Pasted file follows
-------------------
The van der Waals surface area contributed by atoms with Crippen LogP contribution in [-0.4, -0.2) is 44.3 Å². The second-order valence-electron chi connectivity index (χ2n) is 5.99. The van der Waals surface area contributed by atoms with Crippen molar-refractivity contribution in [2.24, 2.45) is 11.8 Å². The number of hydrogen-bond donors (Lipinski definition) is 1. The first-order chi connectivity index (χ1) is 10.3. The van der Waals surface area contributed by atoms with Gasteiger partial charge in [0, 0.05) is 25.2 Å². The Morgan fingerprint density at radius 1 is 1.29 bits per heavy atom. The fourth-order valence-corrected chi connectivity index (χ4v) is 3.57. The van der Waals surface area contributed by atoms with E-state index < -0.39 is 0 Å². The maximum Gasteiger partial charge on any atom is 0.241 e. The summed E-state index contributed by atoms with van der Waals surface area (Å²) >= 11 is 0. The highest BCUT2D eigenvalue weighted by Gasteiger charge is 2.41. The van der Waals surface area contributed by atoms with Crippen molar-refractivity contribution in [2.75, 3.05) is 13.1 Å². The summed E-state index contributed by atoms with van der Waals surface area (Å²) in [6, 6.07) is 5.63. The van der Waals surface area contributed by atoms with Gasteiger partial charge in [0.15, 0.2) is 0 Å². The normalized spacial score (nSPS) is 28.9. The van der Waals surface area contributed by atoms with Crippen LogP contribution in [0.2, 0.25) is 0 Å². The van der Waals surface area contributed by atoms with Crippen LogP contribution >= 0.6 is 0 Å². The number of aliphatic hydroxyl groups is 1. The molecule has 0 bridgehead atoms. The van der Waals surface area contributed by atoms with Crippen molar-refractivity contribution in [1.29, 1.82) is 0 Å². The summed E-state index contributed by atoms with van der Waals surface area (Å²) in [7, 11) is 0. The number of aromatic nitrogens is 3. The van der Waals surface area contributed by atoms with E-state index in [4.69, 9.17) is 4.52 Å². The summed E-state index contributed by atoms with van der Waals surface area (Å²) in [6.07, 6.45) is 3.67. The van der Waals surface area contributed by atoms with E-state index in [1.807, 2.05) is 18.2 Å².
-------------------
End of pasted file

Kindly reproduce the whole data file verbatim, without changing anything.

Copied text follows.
The van der Waals surface area contributed by atoms with Crippen LogP contribution in [-0.4, -0.2) is 44.3 Å². The second-order valence-electron chi connectivity index (χ2n) is 5.99. The van der Waals surface area contributed by atoms with Crippen molar-refractivity contribution in [2.24, 2.45) is 11.8 Å². The number of hydrogen-bond donors (Lipinski definition) is 1. The first-order chi connectivity index (χ1) is 10.3. The van der Waals surface area contributed by atoms with Gasteiger partial charge in [0, 0.05) is 25.2 Å². The Morgan fingerprint density at radius 1 is 1.29 bits per heavy atom. The fourth-order valence-corrected chi connectivity index (χ4v) is 3.57. The van der Waals surface area contributed by atoms with E-state index < -0.39 is 0 Å². The maximum Gasteiger partial charge on any atom is 0.241 e. The summed E-state index contributed by atoms with van der Waals surface area (Å²) >= 11 is 0. The highest BCUT2D eigenvalue weighted by Gasteiger charge is 2.41. The van der Waals surface area contributed by atoms with Crippen molar-refractivity contribution in [2.75, 3.05) is 13.1 Å². The summed E-state index contributed by atoms with van der Waals surface area (Å²) in [6, 6.07) is 5.63. The van der Waals surface area contributed by atoms with Gasteiger partial charge in [0.15, 0.2) is 0 Å². The normalized spacial score (nSPS) is 28.9. The van der Waals surface area contributed by atoms with Crippen LogP contribution in [0.2, 0.25) is 0 Å². The van der Waals surface area contributed by atoms with Crippen LogP contribution >= 0.6 is 0 Å². The number of aliphatic hydroxyl groups is 1. The molecule has 0 bridgehead atoms. The van der Waals surface area contributed by atoms with Crippen molar-refractivity contribution in [1.29, 1.82) is 0 Å². The summed E-state index contributed by atoms with van der Waals surface area (Å²) in [7, 11) is 0. The number of aromatic nitrogens is 3. The van der Waals surface area contributed by atoms with E-state index in [4.69, 9.17) is 4.52 Å². The summed E-state index contributed by atoms with van der Waals surface area (Å²) in [6.07, 6.45) is 3.67. The van der Waals surface area contributed by atoms with E-state index in [1.807, 2.05) is 18.2 Å².